Author: Puneet Johar, Co-Founder and CEO, TO THE NEW Ventures (based: India)
The autumn of 2014 will be remembered as the time when the perfect storm struck. It was the time when a number of forces came together to shake business in India from its very roots. Businesses across sectors, public and private, large and small and even political parties witnessed history being written in front of their eyes. The early adopters flourished, the smart set quickly followed them and the naysayers still live in denial. Yes, digital marketing had become mainstream and impacted every aspect of our life from our political leadership to the way we consumed.
Leading the storm were the elections of 2014 and a man who at 63 had understood a few years before his peers that the internet would not only make him the most powerful man in India but also be his legacy. Prime Minister Narendra Modi and BJP swept the elections with a massive social and ground campaign that was more innovative and data driven than anything that his critics and opponents could manage. Most of them used conventional media as their main weapon and failed. An interesting thing happened during the course of the election campaign lasting more than 9 months. Slowly but surely, television and print started following social media to pick up trends. They had become the followers without realising it.
The world stood up and took notice of the man, not for the scale of his victory but for his savviness. As Prime Minister, he moved quickly to announce a series of initiatives – Digital India, Make in India, Swacch Bharat that all promised a new India. Global investors having abandoned India for the past few years when a left of centre government tainted by corruption was at the helm, flocked back.
The other forces reaching inflection point at the same time were the IPO of a Chinese eCommerce company, young IIT graduates who had struggled over the past five years believing that technology could disrupt business, a bunch of venture capitalists who were staying in the course despite odds, and most importantly the sophisticated hardware factories in China that were beginning to churn smartphones at the price of consumer delight.
The IPO of Alibaba saw investors being rewarded for their faith in digital marketing and China had arrived as a digital superpower. The company was more valuable than Amazon and did more transactions than Amazon and eBay put together. Alibaba and SoftBank were quick to redeploy some of that money in India betting that the next ten years would resemble the last ten in China. Global investors followed them. The beneficiaries of this were the once dismissed as naive IIT graduates, who till then had been trying to convince the world that digital marketing and technology could disrupt businesses. They had been screaming from the top of their voice about the benefits of a scalable technology platform, targeted marketing, cohorts, customer analytics and how it could be used to remove inefficiency in every business in every sector and across all functions be it – advertising, sales, supply chain or product development.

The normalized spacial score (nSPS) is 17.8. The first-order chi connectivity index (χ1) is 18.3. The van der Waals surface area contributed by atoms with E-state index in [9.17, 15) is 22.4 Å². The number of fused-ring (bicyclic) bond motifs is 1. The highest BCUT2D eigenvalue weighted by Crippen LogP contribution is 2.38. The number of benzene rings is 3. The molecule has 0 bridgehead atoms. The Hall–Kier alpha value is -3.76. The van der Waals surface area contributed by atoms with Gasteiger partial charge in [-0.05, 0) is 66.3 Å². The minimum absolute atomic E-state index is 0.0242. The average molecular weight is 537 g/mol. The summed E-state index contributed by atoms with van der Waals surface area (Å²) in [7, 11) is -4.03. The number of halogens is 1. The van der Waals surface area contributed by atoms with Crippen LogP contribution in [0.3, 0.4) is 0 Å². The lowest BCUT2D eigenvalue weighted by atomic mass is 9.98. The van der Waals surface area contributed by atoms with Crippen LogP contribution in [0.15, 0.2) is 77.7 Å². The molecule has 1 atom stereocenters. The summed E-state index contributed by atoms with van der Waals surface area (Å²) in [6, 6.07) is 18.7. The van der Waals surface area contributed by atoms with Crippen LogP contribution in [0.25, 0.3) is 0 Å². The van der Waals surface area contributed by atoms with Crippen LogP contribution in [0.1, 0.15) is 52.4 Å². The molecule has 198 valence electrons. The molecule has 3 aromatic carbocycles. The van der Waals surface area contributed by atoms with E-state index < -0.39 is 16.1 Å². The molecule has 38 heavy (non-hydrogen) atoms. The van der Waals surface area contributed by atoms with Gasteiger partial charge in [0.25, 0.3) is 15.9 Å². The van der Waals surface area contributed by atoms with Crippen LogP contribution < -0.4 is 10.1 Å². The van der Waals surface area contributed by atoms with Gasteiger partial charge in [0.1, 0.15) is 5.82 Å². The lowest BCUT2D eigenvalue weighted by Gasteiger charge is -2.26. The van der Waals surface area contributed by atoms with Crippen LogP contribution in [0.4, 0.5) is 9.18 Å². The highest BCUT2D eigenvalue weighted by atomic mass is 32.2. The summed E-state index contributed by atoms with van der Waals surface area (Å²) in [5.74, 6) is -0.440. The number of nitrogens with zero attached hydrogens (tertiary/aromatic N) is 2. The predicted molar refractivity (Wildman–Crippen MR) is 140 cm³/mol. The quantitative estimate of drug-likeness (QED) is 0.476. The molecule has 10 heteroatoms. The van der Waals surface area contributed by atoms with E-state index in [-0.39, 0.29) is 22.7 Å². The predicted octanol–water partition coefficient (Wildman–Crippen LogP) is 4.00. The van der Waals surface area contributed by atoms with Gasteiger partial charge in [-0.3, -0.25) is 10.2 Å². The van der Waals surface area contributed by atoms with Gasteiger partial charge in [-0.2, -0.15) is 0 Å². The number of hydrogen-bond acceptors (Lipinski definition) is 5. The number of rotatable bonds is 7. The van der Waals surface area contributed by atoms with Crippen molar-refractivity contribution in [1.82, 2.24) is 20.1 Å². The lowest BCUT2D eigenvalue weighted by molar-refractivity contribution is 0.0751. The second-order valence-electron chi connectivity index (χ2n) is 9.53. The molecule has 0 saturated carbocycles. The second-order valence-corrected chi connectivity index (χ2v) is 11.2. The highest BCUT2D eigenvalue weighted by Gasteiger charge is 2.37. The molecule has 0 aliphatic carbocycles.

Till then only a small bunch of venture capitalists understood what they were doing. The had braved on and invested in this story despite all the odds for the past few years. Leading the charge were companies like Tiger Capital, SAIF Partners, Accel, Helion amongst others. They were about to be vindicated. Large capital flowed into these young companies further accelerating the disruption. As sometimes happens when stars align, these companies grew transactions and gave deep discounts in the one category that would further fuel the boom – smartphones.
Online retail across sectors grew month-on-month while malls saw dwindling footfalls. Online content – music, video, text, social saw more time being spent. Innovative global apps were being downloaded. Local startups were quick to copy and compete. The smartphone was turning everyone into a consumer and a businessman at the same time. Small Enterprises started putting up their goods and services for sale. House owners started putting up rooms for rent challenging hotels. Young men started driving passengers disrupting car rentals and taxi licenses. No sector was going to be spared.
Businesses started scrambling for answers. Did their advertising agencies with so called digital marketing units have the solution? Or was it their technology service provider? Both were also struggling much like their clients. One was trying to convince them that the process started with communication and the big idea. The other was trying to convince that it started with technology. Both also had been disrupted without realising it. Meanwhile, the noise in the board rooms has become louder. Naysayers still point to absurd valuations, the losses and all the other factors. Not that they are wrong but the fact is that they are focusing on the wrong aspect and continue to live in denial. Whether the valuation of a young company should be what is projected and whether it has sustainable leadership should be of no significance to you unless you are invested in it. The fact that it is taking away market share from you and the consumer has moved to the smartphone while you struggle with legacy, should keep you awake at night.
The smart set has quickly followed and now making digital core to their business strategy. The fact is that it needs a separate DNA is now dawning on them. Emotional and transactional relationships with the consumer were built by separate functions in traditional organisations. In Digital Marketing it becomes one.
The new haves and have not’s are just getting created. The line separating them is the use of this powerful weapon called Digital Marketing.
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